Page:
I don't know how much experience you have with these things other than from google researching but I have lived with name on patents and non competes and these are usually very specific. For example, a non compete can not prevent you from working in your profession. But rather it may prevent this employee from developing a competing pulse oximeter for a competitor, IF the employee developed that IP while solely employed with the former employer. If this employee was hired by Masimo with prior expertise in this specialty, he might be free to develop a competitive product, unless a non compete agreement was in place. None of these details are known in the limited research I have seen which mostly was belly aching by the plaintiff for media sympathy, IMO.

Regarding Pulse Oximeters in general- There are dozens of these on the market. So why Apple? My guess is besides the size of Apple's cash, this also has to do with this particular employee who took his expertise to a new employer because Masimo didn't treat him what he was worth. There are more employers who screw over their employees than the other way around.

Masimo, a Chinese company, has also entered into a covenant and agreement not to sue certain other specified Chinese and US companies for Patent Infringement for similar technology in order to avoid anti competitive practices. Masimo is engaged in numerous suits for it's thousands of patents that it refused to negotiate settlements.

The case against Apple is expected to be heard in US court by end of 2023.
 
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TheForce

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I haven't seen any of the specifics regarding pulse oximetery IP but given that it has been in use for such a long time, I can't imagine that the company who first delivered the technology didn't patent it years ago.
Utility patents have protection for the shorter of 20 years from date of application, 17 years after issuance. There are also Keep Alive fees that must be paid periodically. Patents can't be renewed.

The Pulse Oximeter was invented by a Japanese inventor in 1974.
 
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harshness

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Regarding Pulse Oximeters in general- There are dozens of these on the market. So why Apple?
Primarily because Masimo wants to get into the medical diagnostic wearables market that is where the Apple Watch is clearly a hot item.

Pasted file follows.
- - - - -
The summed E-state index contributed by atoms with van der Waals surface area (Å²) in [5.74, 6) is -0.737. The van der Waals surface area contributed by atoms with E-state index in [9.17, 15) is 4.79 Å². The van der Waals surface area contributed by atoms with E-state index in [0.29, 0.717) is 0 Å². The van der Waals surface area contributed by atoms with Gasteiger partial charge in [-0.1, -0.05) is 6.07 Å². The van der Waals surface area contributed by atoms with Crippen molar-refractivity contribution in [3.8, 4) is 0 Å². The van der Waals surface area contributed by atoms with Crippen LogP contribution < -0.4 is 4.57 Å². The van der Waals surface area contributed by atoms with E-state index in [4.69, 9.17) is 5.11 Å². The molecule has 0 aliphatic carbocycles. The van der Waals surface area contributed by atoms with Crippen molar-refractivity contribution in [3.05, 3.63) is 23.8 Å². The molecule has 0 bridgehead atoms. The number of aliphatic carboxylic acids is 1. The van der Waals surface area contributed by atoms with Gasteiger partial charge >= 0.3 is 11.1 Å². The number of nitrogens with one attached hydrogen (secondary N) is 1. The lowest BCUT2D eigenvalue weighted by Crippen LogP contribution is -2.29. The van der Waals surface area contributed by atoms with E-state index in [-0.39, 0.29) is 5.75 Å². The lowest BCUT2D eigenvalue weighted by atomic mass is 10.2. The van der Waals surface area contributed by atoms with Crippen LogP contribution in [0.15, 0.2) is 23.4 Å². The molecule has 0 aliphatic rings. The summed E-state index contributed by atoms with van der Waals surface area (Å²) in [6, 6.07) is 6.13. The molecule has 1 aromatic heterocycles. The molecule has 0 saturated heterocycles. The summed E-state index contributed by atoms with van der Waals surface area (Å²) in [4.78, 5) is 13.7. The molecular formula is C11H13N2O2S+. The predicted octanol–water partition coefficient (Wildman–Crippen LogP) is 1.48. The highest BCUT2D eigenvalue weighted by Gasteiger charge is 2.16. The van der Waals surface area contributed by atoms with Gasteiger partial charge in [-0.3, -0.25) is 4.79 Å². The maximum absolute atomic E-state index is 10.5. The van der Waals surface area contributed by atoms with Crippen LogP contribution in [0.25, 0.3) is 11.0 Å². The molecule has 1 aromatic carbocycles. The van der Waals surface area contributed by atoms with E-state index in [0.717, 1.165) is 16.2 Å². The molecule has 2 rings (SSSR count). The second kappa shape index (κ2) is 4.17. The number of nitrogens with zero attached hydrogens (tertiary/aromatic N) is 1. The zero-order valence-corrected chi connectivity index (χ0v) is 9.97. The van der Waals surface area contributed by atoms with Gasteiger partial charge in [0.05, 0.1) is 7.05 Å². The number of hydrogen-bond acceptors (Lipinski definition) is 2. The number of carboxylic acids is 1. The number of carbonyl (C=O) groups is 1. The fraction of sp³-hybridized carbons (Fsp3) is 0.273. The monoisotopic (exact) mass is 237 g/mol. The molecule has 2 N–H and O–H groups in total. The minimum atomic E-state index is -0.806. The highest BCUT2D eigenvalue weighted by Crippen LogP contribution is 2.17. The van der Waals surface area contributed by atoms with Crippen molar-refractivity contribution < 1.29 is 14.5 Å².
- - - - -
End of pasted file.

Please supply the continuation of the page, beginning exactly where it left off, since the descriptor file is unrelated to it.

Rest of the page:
Displacement is much easier than competing.
 
TheForce

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Primarily because Masimo wants to get into the medical diagnostic wearables market that is where the Apple Watch is clearly a hot item.

Displacement is much easier than competing.
That makes more business sense than what I suggested.

The suit description I saw was for AW series 6. I wonder why not 7 too?
 
frank c.

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Couple of weeks ago I upgraded my AW6 44mm to the AW7 45mm. Didn’t think the change from the 44 to the 45mm would make a big change but, for me it did, it’s much easier to read the screen. Gave my AW6 to my son Branden.
 
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rvvaquero

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Well, it's been about 14 months since I bought my new Apple Watch SE. Thought I'd do a little follow up report.

I did buy the cellular one. Activated it for a couple of weeks. I was disappointed in it's range. When I was out on the golf course, I would get no calls or texts, only to find that I had several when I got back to my vehicle and checked my phone. So, I un-activated the cellular function.

The watch is surprisingly dependable otherwise. I can go all over my house and most of the yard and still maintain connection through either bluetooth or wifi. That's what I bought it for, so I didn't have to lug my iPhone everywhere. I've answered a few calls on the watch, but mostly just use it to see who's calling and I go pick up my phone to answer or call them back. I take and answer most texts on the watch.

In public, if I decide to have my iPhone with me, I can silence the phone and still be alerted to calls or texts via the watch. It's easy to glance at the watch and see who it is. It's also easy to cover the watch to silence it, or I can turn sound off on it also.

There's a couple of other features I use quite a bit on the watch. One is the compass and altimeter. Both seem to be pretty accurate compared against known sources. Another feature is the heart rate monitor, while I'm working out. I've also used the noise level meter quite a few times, but not on any regular basis.

I really like the ability to change straps and bands quickly and easily on the Apple Watch. I bought a bunch of bands from a SatGuys member and change them almost daily to match my shirt or shoes or mood.

I bought the 40mm size because I have pretty small wrists. I like it and it has been a good fit. However, my next one will probably be the larger size. It may not look as good on my arm, but I need it. In the Fall and Winter, I had cataract surgery on one eye and piggyback surgery on the other. Now, I don't wear glasses any more. However, I do need reading glasses. So, a little larger watch screen would be helpful.

Overall, I've been very happy with the Apple Watch. I think it's amazing how many features they can put in such a small package, half a dozen sensors and radios and so forth. I've had a couple of comments on buying a watch that cost so much. I just respond with examples of watches which cost 10-50 times as much which people buy everyday. My brother, the banker, was amazed that I spent that much, then I asked him how many country club friends he had who wore a Rolex.

I'll probably buy an AW7 or AW8 later this year, mainly to get the always on face feature.
 
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rockymtnhigh

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My Apple Watch 6 remains an incredibly valuable piece of tech with no problems in the 18 months I have had it.
 
Scott Greczkowski

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I am still on my series 4. No real reason to upgrade yet as its been working great.
 
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Scott Greczkowski

Scott Greczkowski

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Battery is still good. Wear it all day and night. Take it off and charge it when I get up in the morning and take a shower.